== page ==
The six track album is of deeper growl than music of theirs previously featured with the crunchy blues chords combining with the off-set rhythm to deliver an approximately eighteen minutes of classic rock.
The third song, I’m Just A Man, is of lighter guitar leverage than much of the LP, though a representative introduction.
The English garage-rock trio Desmerelda were introduced just over a year ago.
Their newest track – This Time – is a mix of spikey-top new wave, progressive-blues and single string, middle-eastern tradition, steel that all rumbles through the room like watching a freight train rush past whilst standing on a railway-station platform with the different shaped carriages speeding along in seemingly random order – hit play and that descriptor will all make much more sense than attempting to work out what any of it means – though before you do – make sure the volume is turned high to fully enjoy the three and a half minutes of music.
Rock This Disco (available on bandcamp) finds Astral Trip striding in to the glitterball of nu-disco a development which superbly fits with their signature gloopy sounds which fits like a glove with the darkened shadows of the genre.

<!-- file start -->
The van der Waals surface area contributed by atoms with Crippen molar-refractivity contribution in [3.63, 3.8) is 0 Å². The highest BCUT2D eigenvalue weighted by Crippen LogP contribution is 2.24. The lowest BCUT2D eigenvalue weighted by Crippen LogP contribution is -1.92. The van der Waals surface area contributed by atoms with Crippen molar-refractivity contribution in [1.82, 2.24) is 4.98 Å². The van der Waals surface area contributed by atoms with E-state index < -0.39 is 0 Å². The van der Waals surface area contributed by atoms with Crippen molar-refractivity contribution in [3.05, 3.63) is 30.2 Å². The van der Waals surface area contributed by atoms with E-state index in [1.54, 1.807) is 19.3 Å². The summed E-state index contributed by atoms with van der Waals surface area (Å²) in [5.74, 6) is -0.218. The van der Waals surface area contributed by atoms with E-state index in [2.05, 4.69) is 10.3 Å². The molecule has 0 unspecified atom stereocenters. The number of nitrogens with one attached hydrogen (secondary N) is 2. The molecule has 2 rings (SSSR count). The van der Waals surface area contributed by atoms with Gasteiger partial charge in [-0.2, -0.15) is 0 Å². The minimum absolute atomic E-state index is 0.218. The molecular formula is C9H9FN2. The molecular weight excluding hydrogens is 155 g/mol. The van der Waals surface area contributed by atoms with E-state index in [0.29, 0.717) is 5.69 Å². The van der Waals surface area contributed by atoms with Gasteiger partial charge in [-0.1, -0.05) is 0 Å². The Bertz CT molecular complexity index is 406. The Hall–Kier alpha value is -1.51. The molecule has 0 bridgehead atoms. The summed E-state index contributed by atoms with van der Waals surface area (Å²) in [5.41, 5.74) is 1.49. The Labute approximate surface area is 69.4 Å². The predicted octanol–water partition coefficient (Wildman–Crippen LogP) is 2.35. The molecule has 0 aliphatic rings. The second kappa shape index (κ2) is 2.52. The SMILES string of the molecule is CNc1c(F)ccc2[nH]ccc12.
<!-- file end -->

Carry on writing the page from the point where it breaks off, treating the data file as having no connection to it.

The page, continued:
Now I’m Free (also available on bandcamp via a separate link) is more reminiscent of their rock derivative and my selection of the two songs.
The Hungarian, Netherlands ambient-electronica duo Dream Map released the single Time on the 13th.
Having got together towards the end of last year Dream Map only have two tracks around, both belie the short time they have been together with the well structured and judged compositions transfixing the audience with their unruffled flowing elegance.
The most recent being the just under four and a quarter minutes of Time. A luxurious pillow of radiating electronica heralds the entrance of the absorbing vocal and fills the room with gently undulating washes of colour in to which the listener finds themselves merging as one in with the misty, dreamy soundtrack.
There is a forlorn fragility that spreads across the room on hitting play as guitar creates the open architecture of the songs through which the mesmerising vocal threads silken latticework resulting in compositions that mind of a frosty spiders web glistening in dawn sunlight in which the listener looses their sense of the surroundings.
I look forward to hearing more from Maia Eavan in short order and by way of an introduction the opening track – Little Lover.